While a handful of students protested the upcoming tuition increase in Kogan Plaza Wednesday, administrators are stressing the academic and student life merits of next year’s budget, which will be announced Friday afternoon.
The University will present its budget priorities and expected revenue numbers, including tuition figures, to the Board of Trustees for approval Friday. The board is set to approve the revenue numbers and will receive a finalized University budget at its May meeting.
University academic and student life officials said technology, 4-RIDE and financial aid will be among this year’s priorities.
“Financial Aid is a big priority … it’s the single biggest item in terms of what our needs are,” said Robert Chernak, senior vice president for Student and Academic Support Services, noting that GW boosted aid by $9 million last year. A higher unemployment rate, a smaller average family income and asset depletion led the University to increase aid this year, he said.
GW sent an emergency $500,000 to the financial aid office this winter after the office depleted its resources last fall. Chernak said the University is estimating that the $11 million increase will be sufficient.
The University plans to increase 4-RIDE funding by 50 percent to $500,000 next year because of increased demand for the service. Use has almost doubled this year, according to University Police Department numbers.
He added that the University is also looking to add machines to the Health and Wellness Center and give Disability Support Services a funding increase.
Chernak spoke about a University plan to improve customer service by enabling students to use technology to do more administrative tasks, a more professional GW help desk and better trained staff within departments.
A part of the University Strategic Plan, the customer service initiative is a GW “commitment,” and Chernak said he hopes the school can begin to implement better service throughout the course of next year.
“What we are trying to do is have a customer service desk like at Nordstrom’s,” Chernak said. “Whether you have a problem with the shoe department or any other department, your problem will be taken care of. That’s the type of concept we are looking at.”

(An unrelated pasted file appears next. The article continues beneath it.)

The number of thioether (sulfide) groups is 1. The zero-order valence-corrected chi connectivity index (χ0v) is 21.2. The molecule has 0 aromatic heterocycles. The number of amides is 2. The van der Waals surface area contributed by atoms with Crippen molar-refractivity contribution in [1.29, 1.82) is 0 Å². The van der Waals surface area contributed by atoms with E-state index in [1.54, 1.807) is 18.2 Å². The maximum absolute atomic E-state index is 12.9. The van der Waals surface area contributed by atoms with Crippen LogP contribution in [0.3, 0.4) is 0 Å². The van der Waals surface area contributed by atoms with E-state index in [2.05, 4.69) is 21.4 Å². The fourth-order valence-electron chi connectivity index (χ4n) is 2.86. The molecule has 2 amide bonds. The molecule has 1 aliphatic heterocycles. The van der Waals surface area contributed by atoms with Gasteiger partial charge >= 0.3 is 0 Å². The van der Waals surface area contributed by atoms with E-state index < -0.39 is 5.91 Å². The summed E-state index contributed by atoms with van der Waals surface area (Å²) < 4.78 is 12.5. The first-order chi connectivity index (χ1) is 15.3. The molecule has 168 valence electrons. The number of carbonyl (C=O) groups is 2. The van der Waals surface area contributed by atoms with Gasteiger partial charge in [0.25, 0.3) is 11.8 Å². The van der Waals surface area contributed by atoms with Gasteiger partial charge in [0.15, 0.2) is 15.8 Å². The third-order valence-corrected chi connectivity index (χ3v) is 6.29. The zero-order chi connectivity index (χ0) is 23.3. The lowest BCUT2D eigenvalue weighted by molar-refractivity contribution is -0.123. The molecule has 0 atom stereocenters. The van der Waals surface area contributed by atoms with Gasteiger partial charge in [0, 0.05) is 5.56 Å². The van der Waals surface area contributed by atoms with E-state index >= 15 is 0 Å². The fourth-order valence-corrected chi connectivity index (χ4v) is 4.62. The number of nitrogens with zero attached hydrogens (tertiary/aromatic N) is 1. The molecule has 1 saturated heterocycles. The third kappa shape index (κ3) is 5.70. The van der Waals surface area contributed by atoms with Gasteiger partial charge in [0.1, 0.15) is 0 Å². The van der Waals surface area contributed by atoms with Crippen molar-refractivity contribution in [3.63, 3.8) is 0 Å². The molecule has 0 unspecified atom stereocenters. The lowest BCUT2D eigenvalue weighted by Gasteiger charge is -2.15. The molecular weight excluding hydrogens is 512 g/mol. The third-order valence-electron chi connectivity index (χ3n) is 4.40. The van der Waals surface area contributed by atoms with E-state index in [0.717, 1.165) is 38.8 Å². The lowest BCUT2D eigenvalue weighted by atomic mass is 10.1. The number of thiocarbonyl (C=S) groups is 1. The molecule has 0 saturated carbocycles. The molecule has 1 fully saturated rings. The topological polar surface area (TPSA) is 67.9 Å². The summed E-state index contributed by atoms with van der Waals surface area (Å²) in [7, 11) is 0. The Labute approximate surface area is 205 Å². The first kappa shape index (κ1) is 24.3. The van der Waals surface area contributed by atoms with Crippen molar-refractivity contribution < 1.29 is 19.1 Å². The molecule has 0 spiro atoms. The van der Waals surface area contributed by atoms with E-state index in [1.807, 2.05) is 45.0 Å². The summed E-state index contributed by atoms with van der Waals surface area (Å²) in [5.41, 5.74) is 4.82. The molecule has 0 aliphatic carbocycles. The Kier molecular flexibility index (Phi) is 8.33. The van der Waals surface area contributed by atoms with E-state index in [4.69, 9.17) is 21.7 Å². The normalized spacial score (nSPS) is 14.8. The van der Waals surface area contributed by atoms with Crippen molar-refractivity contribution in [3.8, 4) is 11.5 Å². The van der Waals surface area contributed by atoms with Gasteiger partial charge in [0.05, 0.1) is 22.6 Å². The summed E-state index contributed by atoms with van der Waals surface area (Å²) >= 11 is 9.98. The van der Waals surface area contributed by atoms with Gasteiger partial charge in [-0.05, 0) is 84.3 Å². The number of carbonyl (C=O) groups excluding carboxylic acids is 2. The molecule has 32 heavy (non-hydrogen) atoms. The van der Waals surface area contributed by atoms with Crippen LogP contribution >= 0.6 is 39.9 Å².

Executive Vice President for Academic Affairs Donald Lehman said adding to the Gelman Library’s collections and standardizing classroom technologies are the University’s two academic priorities that “top the list” for next year. Other priorities include providing money for a new freshman writing program and boosting graduate student teaching stipends to at least $15,000.
Lehman said a “priority that has to do with international business” put together by the School of Business and Public Management is “very likely” to get funding as well. He said all deans put in their requests concerning their priorities.
Although the library received a $1 million increase two years ago, it received a salary pool increase last year and no extra operating budget funds, which are used for increasing collection size, electronic databases and other expenses.
Jack Siggins, University librarian, said the library is requesting a $335,000 budget increase to cover inflation-driven rising prices of collections.
GW’s increased enrollment also bumps up electronic journal prices, which are based on the number of students at a university. Siggins said at the Faculty Senate meeting earlier this month that with possible increased enrollment from a potential trimester system, funding is key.
“No good university can be top-ranked without a (top-ranked) library,” Siggins said.
He also noted that the printing fee did not provide any extra revenue.
A freshman writing seminar, which a randomly selected third of incoming freshmen will enroll in for the fall, will receive its “first segment” of funding, Lehman said. The course will replace English 10 and 11 and focus more intensively on writing.
Another part of the University’s strategic plan, the freshman writing workshop, is one of several initiatives to improve GW’s “academic excellence.”
Professors said focusing on academics is key in planning budget priorities.
“The academic side is the heart of the University,” said Lilien Robinson, chair of the Faculty Senate.
William Griffith, chair of the committee for fiscal planning and budget, said the committee’s concerns include adequate space for classrooms and laboratories, libraries and the number of tenured and tenure-eligible faculty members.
Griffith said the University has put several faculty members on temporary contracts because of an increase in undergraduate enrollment, and the committee is “very concerned about … decisions of which will be permanent positions.”